I’ve just returned from a trip to Okinawa. Now that my memory is still fresh, I want to quickly bring to you 18 Important Things to know before visiting Okinawa. These are points I’d diligently jotted down when traveling in Okinawa and I hope they will be useful in your travel planning.
I’ll address points like:
“Which month is best to travel to Okinawa?”
“What’s the best mode of transport to get around Okinawa?”
“How to save money when traveling in Okinawa?”
…and more. Now, let’s get started!
18 Important Things to Know Before Visiting Okinawa
1. You don’t have to join a tour to snorkel in Okinawa
Unlike other islands where you have to travel out to some middle part of the sea to snorkel, fishes are in abundance in Okinawa. You can see a large number and great variety of fishes just off the shore or cape. We snorkeled in three places in mainland Okinawa without joining a tour. The best site we’ve snorkeled in was at Kouri Island. Here’s the exact spot – see map location.
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How easy is it to snorkel in Okinawa? Very easy! Abundant marine life right at the shore. Swipe to see what we saw underwater. . By the way, no filter was applied to this photo. This is real colour of Okinawa. . . . #kouriIsland #okinawa #Japan #snorkeling #NicoleCravesJapan #NicoleCravesOkinawa
If you intend to snorkel on your own, please remember to pack your own snorkeling gear. Aqua shoes are a must because seabed is rocky.
I managed to add snorkeling and hiking gear to all the stuff required for a 9-day trip and they came under 6.3kg (yes, I only brought along a carry-on backpack for this trip). It wasn’t as heavy as I’d initially thought. So don’t be put off by the thought of bringing additional stuff. The cost of acquiring these is probably cheaper than renting them overseas. I’ll share more on my snorkeling experience in subsequent posts.
2. Typhoon months coincide with peak traveling period
One of the main reasons people visit Okinawa is to dive or snorkel. Hence, it’s better to travel there when it’s hot (July to October) which makes entering water easier. However, this period happens to coincide with typhoon season (June to Nov).
While other countries such as Taiwan and Hong Kong offer lower prices (hotel/flight/attractions) during typhoon months, be prepared to pay more when you travel to Okinawa during this period.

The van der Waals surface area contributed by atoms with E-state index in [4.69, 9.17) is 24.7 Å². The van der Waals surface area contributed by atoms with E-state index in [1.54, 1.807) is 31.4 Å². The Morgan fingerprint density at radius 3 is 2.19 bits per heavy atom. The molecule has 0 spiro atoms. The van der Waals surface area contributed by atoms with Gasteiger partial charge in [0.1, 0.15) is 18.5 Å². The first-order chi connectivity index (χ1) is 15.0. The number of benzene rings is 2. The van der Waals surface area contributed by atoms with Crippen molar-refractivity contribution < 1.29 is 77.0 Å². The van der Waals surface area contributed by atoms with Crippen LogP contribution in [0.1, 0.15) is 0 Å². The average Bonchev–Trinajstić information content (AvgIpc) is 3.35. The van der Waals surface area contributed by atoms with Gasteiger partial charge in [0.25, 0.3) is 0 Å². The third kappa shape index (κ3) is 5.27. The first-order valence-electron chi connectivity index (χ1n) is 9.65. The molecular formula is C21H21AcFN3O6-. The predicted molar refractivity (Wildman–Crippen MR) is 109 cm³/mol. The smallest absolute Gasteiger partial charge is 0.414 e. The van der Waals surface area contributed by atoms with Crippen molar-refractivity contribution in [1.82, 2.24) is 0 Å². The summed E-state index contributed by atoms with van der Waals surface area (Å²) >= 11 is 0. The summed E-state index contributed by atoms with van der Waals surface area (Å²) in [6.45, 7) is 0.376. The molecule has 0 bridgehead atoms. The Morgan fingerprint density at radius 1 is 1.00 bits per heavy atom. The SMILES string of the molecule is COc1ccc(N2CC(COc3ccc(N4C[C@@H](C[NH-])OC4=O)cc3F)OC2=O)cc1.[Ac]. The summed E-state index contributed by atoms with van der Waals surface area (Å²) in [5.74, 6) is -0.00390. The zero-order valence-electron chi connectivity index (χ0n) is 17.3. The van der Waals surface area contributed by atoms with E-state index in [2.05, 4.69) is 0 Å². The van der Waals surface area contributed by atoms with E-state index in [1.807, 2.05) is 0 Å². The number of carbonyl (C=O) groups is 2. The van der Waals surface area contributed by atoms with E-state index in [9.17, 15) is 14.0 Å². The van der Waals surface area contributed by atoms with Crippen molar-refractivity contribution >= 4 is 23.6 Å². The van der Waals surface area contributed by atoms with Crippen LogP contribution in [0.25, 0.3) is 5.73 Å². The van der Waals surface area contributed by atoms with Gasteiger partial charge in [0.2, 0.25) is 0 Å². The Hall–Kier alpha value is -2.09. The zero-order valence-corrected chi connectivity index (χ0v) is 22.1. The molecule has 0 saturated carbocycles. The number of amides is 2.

Typhoon typically doesn’t last many days. So just plan some indoor alternatives should typhoon really come during your visit.
3. Enjoy long daylight hours if you travel during June or July
We had a great time enjoying long daylight hours in Okinawa when we traveled between June to July. The day started at 5.30am and lasted till 7.30pm. We could cover so many daylight-dependent places and activities within a day, e.g. snorkeling, hiking.
4. Free Wifi is widely available in Okinawa
You can get free wifi access in many places in Okinawa, from malls (e.g. Aeon and Don Quijote) to restaurants. We were able to access Be.Okinawa network even in northern Okinawa.
However, Be.Okinawa network connection can be spotty requiring repeated manual re-connection. There were also occasions when the internet doesn’t work even when connected. So don’t depend your life on it.
If you like WIFI reliability, you can book a pocket WIFI device and collect it at your country before departure. Such a 4G device can connect up to five devices and make it cost-efficient especially if it is shared among a group.
5. Get discount coupons from Naha Airport
You can get discount coupons from the airport that entitles you to 10% off a list of attractions in Okinawa. Don’t forget to get Aeon and Don Quijote brochures too – I had some really great cashback and discount when I made purchases from these popular stores.
6. Public transportation is limited in Okinawa
Okinawa’s monorail (Yuirail) is expensive and only travel from Airport to Shuri station, which is less than 20% of the length of the island. There are very limited tourist attractions along this line. Buses are available but I read that it’s expensive and infrequent especially when traveling further out of Naha.
Taxi is expensive and if you intend to travel far – the cost may surpass that of renting a car.
7. It’s best to rent a car when traveling in Okinawa